and all the major guilds, so some late-breaking contenders may factor. That said, this year could finally be the one that sees Netflix take the crown (and not just that much-talked-about British TV Series). The premier streamer is aggressively on the hunt for gold, and appears to be throwing every one of their best bets against the wall to see what sticks with voters, like the lavishly campaigned-to Hollywood Foreign Press Association, which will be handing out their Golden Globes on February 28, and SAG voters, whose televised show is also nearly two months later this year on Sunday March 14. The Globes NBC airdate could be particularly significant, since Oscar nomination voting will not even start until almost a week later on March 5, with ballots due on March 10. SAG nominations will also be a factor, even if final winners there will come in just one night before Oscar nominations are announced on March 15. So, with so much on the line, who is out front at this point at SAG and the Golden Globes? Since the Globes split their Best Film and lead acting categories between Drama and Comedy/Musical there will again be a wider field to look at. For the marquee Best Motion Picture Drama, Netflix has Mank, The Trial of the Chicago 7, Ma Rainey’s Black Bottom, and Globe favorite George Clooney’s

Let’s start with that because if anyone can tell you who is leading the

The Midnight Sky in the pole positions for one of those five Drama slots, with

Oscar race in this craziest of crazy years, they will first have to realize that all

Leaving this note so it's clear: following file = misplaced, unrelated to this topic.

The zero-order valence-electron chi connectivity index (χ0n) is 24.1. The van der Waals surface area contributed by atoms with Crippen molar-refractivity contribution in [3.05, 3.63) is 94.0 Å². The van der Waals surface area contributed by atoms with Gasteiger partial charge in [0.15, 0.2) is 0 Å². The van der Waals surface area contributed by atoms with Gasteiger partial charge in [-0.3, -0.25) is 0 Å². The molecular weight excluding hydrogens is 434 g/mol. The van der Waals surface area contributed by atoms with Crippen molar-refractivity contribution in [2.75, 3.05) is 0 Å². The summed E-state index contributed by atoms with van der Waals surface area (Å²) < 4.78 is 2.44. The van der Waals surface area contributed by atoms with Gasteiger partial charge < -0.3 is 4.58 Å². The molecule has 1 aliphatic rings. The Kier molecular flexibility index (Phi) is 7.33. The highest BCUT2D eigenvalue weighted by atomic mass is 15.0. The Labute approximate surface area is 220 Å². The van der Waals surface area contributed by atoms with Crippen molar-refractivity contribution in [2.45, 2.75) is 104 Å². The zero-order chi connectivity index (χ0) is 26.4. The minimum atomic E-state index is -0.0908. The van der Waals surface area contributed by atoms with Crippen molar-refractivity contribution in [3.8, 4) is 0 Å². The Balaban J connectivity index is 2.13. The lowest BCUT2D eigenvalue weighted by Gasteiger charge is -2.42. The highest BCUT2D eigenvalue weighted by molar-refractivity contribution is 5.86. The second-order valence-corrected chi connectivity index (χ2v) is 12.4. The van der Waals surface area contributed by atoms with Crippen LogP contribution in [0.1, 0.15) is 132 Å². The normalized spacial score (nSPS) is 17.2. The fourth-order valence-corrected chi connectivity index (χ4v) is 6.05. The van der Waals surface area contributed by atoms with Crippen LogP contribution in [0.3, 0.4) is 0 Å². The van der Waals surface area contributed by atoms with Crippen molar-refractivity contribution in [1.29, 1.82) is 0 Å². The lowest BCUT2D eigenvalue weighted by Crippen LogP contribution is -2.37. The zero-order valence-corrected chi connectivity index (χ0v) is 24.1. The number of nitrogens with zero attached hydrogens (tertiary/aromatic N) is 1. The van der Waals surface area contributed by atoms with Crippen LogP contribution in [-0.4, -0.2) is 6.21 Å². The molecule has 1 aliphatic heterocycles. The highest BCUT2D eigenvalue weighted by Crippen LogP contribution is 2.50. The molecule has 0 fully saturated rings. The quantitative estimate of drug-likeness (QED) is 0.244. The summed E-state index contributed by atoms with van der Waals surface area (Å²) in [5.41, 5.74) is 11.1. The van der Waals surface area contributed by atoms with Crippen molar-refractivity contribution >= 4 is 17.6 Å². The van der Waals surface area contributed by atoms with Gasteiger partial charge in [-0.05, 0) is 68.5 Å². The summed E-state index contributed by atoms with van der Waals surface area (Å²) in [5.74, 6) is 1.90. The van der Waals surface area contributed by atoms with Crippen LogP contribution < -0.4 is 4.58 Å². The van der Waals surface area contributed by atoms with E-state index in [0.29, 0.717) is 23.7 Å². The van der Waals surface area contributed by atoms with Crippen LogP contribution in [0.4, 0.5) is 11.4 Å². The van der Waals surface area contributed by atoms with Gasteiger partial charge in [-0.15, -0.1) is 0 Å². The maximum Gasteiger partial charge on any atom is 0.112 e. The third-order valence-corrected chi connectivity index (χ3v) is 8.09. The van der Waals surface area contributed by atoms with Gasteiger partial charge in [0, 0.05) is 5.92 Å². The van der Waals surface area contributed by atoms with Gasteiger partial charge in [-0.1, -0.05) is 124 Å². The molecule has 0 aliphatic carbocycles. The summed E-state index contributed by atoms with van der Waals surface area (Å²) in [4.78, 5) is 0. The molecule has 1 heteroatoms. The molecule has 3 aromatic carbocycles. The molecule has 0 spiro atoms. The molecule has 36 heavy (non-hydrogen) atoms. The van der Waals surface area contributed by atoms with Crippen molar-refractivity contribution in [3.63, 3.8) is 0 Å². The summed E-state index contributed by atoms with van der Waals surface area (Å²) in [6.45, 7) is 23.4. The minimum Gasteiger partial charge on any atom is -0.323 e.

longer shots at this point being Spike Lee’s earlier entry Da 5 Bloods, Ron

roads must probably go through SAG and the Golden Globes. Covid-19 has

Howard’s popular but critically-unacclaimed Hillbilly Elegy, and perhaps still-

ripped a hole through a season which has seen numerous projects sidelined

unseen late breaker Malcolm & Marie.

and moved to next year, leaving the field largely to streamers flooding the

Rival Amazon’s One Night In Miami from director Regina King is their big-

race with one hopeful after another, along with a few stragglers from the

gest bet and has been successful on the fest go-round. Sony Pictures Clas-

studios. How this affects the race is anyone’s guess, but it could mean the

sics will be pushing hard for the dementia drama The Father, while frequent

playing field is really levelled to a degree it never has been before.

awards champ Searchlight puts all their eggs in early fall fest critical favorite,

Both the Globes and SAG have proven in the past they often have the

Nomadland, which has been dominant on the circuit since winning Venice,

midas touch in predicting, maybe even influencing, the direction of Oscar

and seems certain for one of those slots. A24 has the minimalist First Cow,

voters. In terms of timing, both SAG and the Globes followed Oscar’s lead in

but its best shot at Globes is with the Korean/American Sundance winner,

extending their eligibility periods to the end of February, as did Critics’ Choice

Minari. Meanwhile, newbie Apple will be heavily pushing the Feb 26 release of


D E A D L I N E .C O M / AWA R D S L I N E

On the Comedy series front, Emmy love for the final season of Schitt’s Creek, plus nominees like Ramy (a past Globe winner for its star), What We Do in the Shadows, Insecure, Dead to Me, and the final season of Globe home network NBC’s The Good Place, seem like good bets at both SAG and the


Globes. The latter will likely make a big deal about Apple’s newbie, Ted Lasso and its star Jason Sudeikis, Kaley Cuoco in HBO Max’s watercooler hit The Flight Attendant, and maybe such fresh possibilities as The Great, Pen15, Never Have I Ever, and Darren Star’s Emily in Paris. Still, expect Schitt’s Creek to be the “schitt” at SAG for sure and likely with the HFPA too. In the Limited Series/Movie lineups, Emmy nominees like Unorthodox, Mrs. America, Little Fires Everywhere, I Know This Much is True (at least for Emmy-winning star Mark Ruffalo), and Normal


People will land at Globes, SAG, or both in various races, but I